She claimed that the property was purchased out of joint family funds. Accusing the father-in-law and husband of harassing her for dowry, she informed HC that she is living separately from her husband due to matrimonial discord and divorce proceedings are on. Under DV Act, the property is a shared household where she has the right to reside, the wife maintained.

But the father in law through advocate Prabhjit Jauhar told HC that he is sole owner of the self-acquired property. Jauhar also convinced the court that the property was not purchased from joint family funds and his son had no share in it.

The father-in-law furnished before the court proof that he disowned his son in 2010 who has since then been living separately.

Justice Pathak concluded that the legal position “which can be culled out from the above reports is that the daughter-in-law has no right to continue to occupy the self -acquired property of her parents-in-law against their wishes more so when her husband has no independent right therein nor is living there, as it is not a “shared household” within the meaning of Section 17(1) of The Protection of Women from Domestic Violence Act, 2005.”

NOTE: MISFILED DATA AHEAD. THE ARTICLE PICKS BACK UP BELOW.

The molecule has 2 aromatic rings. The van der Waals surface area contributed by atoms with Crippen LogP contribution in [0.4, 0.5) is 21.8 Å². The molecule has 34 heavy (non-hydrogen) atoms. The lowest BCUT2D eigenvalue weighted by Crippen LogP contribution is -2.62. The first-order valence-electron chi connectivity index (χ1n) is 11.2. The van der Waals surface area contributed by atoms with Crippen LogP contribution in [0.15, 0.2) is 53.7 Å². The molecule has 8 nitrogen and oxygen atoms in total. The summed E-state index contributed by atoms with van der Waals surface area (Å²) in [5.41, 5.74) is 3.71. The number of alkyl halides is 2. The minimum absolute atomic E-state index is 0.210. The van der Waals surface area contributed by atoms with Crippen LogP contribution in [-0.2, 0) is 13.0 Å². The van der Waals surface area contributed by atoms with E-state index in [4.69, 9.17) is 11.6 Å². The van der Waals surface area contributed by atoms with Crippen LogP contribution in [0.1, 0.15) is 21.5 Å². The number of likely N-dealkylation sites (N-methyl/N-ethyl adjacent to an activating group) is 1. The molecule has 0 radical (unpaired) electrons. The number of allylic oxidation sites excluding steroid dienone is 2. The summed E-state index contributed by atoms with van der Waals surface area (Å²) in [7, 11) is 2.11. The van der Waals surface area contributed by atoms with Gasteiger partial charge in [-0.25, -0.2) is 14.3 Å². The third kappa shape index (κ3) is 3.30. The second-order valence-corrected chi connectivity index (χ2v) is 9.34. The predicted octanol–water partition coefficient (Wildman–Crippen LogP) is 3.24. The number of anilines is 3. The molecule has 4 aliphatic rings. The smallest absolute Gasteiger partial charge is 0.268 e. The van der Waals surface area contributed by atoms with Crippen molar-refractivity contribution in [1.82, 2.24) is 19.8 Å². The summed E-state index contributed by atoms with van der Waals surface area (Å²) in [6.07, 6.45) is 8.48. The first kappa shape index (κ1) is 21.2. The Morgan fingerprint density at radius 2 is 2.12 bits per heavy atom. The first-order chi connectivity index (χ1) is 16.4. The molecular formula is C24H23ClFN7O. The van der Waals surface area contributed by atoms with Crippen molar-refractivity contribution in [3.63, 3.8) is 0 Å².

HC also took into account lack of evidence to show that suit property was purchased from joint family funds.


Reminisences of the Nehru Age – Mathai’s SHE

Private Secretary of First Prime Minister of INDIA, Mr M.O. Mathai wrote a book about his time at Prime Minister’s Office for more than a decade.

This chapter was withdrawn by author M. O. Mathai for it being too explicitly pointing towards the behaviour of one of the Prime Minister of INDIA.


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Reminisences of the Nehru Age – in Two Parts